BROOKLYN, New York City (WABC) -- A non-profit has launched a pilot program to provide lung cancer screening to the underserved, with a first stop in Brooklyn to be extended throughout New York City.
The Michael D. Ratner Center for Early Detection of Cancer's mobile low-dose CT unit is currently parked in front of 5 MetroTech Center until December 23 to offer free lung scans.
It will return on January 2, 2020, operating throughout the rest of the month.
"We believe our lung cancer screening project could be the vital step in significantly cutting lung cancer deaths in Brooklyn, the other four boroughs of New York City, and, in fact, throughout New York State and around the country," said real estate developer and philanthropist Bruce Ratner, who established the Center for Early Detection of Cancer in memory of his brother, Michael, who passed away almost four years ago in 2016.
"The fact is, the Brooklyn borough is one of the hardest hit, recording almost 800 lung cancer deaths per year," Ratner said. "That's nearly equal to the number of Brooklyn residents who die each year of prostate, breast, and colorectal cancers combined."
Lung cancer is the leading cause of cancer mortality globally and is the number one cancer killer in New York City, and early detection is the best way to achieve a dramatic reduction in these numbers.
Late-stage lung cancer is almost always fatal and frighteningly swift.
"For those we loved and lost, many of us wish that the concept of early detection of cancers had been available," Ratner said. "Through this campaign, we can make sure that others have the chance that our loved ones regrettably did not."
Early-stage disease is highly treatable, and Ratner said studies have shown that an estimated 88% of patients whose lung cancer is detected at Stage I survive for 10 or more years. That is more than double the survival rate if detected later on.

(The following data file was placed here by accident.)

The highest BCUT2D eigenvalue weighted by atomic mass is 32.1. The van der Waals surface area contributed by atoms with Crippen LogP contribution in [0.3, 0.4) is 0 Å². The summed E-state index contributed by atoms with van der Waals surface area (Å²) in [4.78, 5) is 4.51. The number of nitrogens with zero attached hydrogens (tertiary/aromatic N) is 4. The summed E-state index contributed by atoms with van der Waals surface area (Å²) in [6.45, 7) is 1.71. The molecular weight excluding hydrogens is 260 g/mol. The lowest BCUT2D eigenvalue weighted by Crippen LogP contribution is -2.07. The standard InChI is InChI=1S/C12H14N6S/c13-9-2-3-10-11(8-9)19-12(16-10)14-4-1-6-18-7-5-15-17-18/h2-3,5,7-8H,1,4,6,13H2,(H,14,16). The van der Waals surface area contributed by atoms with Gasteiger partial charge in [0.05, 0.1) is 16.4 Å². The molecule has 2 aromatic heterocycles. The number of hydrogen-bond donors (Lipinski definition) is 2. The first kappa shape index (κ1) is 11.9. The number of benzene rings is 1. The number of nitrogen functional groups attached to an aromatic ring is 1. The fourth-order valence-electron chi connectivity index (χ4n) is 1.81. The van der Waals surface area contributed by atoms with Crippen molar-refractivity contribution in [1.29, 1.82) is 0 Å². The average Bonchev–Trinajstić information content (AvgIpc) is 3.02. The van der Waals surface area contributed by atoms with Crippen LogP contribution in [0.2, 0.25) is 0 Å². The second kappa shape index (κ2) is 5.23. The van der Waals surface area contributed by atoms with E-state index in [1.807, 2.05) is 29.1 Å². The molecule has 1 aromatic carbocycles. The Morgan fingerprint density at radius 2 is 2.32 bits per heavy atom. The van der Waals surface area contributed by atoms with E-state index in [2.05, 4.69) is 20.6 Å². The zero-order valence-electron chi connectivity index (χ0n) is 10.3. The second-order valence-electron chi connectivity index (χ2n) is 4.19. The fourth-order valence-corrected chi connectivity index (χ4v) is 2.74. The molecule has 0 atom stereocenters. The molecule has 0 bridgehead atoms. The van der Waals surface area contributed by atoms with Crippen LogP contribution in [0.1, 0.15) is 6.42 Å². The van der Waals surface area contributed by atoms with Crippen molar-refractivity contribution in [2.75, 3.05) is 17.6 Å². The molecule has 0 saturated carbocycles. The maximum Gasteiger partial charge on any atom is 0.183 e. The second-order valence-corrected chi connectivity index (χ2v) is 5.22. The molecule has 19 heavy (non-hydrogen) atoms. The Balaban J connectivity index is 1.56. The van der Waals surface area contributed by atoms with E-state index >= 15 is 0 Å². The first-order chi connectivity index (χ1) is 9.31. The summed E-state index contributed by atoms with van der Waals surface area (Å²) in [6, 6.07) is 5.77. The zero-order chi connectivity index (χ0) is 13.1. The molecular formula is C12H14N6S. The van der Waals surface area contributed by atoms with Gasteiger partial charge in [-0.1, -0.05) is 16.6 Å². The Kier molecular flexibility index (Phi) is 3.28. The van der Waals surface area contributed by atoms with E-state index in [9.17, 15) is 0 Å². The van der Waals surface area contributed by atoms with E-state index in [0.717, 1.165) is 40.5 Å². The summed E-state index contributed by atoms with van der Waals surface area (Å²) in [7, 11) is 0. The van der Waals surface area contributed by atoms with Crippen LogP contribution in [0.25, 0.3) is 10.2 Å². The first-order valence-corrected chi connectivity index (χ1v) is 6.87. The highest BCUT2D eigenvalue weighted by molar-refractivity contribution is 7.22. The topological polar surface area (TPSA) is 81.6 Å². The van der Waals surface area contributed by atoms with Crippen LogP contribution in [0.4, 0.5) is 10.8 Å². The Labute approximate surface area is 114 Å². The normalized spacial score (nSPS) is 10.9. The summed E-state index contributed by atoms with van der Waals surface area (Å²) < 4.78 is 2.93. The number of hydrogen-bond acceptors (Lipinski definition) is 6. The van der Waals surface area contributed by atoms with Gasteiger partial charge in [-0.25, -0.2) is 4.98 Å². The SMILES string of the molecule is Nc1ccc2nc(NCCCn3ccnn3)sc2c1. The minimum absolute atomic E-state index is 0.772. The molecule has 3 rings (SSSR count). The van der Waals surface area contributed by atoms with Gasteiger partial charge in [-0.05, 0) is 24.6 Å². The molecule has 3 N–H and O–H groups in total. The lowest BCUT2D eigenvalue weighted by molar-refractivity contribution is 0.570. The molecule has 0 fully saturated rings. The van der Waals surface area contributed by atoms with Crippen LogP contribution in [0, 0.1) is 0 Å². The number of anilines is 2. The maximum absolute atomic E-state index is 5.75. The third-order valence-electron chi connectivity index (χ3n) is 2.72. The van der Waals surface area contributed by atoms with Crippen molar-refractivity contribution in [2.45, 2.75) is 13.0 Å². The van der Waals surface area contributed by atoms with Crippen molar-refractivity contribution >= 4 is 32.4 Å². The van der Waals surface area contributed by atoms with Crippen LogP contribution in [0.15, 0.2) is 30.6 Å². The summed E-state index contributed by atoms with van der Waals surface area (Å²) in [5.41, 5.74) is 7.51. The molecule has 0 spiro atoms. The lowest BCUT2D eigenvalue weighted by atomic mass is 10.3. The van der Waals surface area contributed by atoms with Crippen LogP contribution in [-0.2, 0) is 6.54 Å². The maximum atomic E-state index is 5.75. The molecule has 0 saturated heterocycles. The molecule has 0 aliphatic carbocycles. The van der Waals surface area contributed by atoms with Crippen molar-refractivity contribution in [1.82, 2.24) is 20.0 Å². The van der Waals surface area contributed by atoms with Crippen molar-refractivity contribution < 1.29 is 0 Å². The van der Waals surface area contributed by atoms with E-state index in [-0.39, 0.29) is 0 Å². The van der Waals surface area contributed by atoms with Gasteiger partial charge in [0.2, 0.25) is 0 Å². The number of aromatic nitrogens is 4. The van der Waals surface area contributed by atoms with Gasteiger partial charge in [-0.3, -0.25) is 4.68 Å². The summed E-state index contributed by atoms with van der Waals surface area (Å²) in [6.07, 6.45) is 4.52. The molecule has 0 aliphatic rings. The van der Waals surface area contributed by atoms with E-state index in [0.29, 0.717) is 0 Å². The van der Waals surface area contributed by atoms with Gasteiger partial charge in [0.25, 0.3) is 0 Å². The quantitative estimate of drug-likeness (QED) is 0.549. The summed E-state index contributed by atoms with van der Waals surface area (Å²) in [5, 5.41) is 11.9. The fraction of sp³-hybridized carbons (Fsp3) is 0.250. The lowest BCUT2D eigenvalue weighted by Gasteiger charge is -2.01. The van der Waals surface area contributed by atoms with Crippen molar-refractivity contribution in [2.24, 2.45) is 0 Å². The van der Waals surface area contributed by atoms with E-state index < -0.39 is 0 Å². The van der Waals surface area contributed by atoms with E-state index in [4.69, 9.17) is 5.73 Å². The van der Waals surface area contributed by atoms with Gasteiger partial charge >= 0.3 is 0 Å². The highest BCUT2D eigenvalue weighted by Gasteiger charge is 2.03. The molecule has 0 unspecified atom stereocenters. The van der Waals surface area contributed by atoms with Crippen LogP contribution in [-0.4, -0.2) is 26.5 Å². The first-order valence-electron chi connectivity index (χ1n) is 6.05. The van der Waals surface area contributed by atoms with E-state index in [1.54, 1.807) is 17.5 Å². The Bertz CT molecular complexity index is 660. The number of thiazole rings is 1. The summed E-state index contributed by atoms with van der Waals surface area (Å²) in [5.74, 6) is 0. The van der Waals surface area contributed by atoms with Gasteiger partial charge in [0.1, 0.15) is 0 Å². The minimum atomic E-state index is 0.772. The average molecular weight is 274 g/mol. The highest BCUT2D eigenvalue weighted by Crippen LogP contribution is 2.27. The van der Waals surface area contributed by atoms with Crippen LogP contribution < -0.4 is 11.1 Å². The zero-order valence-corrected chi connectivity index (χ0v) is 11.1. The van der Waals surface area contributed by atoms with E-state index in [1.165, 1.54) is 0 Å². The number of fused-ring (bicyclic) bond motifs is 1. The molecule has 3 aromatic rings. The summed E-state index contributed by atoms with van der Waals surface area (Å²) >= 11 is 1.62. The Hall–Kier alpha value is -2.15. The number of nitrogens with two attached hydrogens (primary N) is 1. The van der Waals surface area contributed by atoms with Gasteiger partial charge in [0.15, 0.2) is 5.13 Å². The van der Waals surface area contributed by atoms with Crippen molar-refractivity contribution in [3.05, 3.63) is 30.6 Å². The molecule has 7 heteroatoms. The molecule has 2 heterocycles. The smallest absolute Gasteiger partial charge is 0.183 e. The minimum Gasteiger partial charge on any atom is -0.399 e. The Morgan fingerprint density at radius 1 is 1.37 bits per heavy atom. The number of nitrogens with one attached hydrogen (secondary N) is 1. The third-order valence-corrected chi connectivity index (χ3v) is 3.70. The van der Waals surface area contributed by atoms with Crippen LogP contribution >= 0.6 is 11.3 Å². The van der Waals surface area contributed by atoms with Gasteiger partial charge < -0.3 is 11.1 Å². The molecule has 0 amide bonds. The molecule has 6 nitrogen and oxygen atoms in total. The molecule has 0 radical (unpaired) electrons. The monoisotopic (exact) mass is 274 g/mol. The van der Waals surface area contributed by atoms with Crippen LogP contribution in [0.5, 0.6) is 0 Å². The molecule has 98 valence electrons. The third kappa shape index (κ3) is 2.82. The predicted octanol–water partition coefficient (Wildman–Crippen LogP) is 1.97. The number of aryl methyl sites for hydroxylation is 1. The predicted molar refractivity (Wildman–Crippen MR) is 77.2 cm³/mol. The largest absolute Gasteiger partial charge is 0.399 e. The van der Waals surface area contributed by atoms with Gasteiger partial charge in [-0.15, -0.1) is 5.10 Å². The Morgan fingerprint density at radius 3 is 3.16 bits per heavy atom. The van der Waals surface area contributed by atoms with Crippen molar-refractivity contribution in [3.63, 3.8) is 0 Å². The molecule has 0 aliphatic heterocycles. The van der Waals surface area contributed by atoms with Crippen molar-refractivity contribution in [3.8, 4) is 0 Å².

Unfortunately, detection of early stage lung cancer is rare, with minorities and the underserved being 25% less likely to find their lung cancers early.
"The ball is in our court," Ratner said. "We have the tools necessary for the early detection of lung cancer. To date, three separate randomized-controlled trials looking at more than 65,000 subjects have shown that lung cancer screening of high-risk patients using low-dose computed tomography can reduce lung cancer mortality by 20 to 61 percent. The procedure is so effective that Medicare and most private insurance plans are required by law to cover it."
The Center for Early Detection of Cancer is conducting the project in collaboration with Weill Cornell Medicine, which is providing radiology services and follow-up medical care for patients with special consideration given to those coming from underserved communities.
Thes goal is to expand the program state-wide and then nationwide.
"As physicians, our obligation is to ensure that all eligible patients have access to lung cancer screenings," said Dr. Bradley Pua, chief of Interventional Radiology and Director of the Lung Cancer Screening Program at Weill Cornell Medicine. "It's an important way in which we can reduce lung cancer mortality in New York City and around the world."
Currently, less than 5 percent of eligible patients are screened.
For more information on eligibility for free screening, call 855-LUNGS-NY (855-586-4769) or visit lungsny.org.
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Non-profit launches program to bring free mobile lung cancer screenings to New York City
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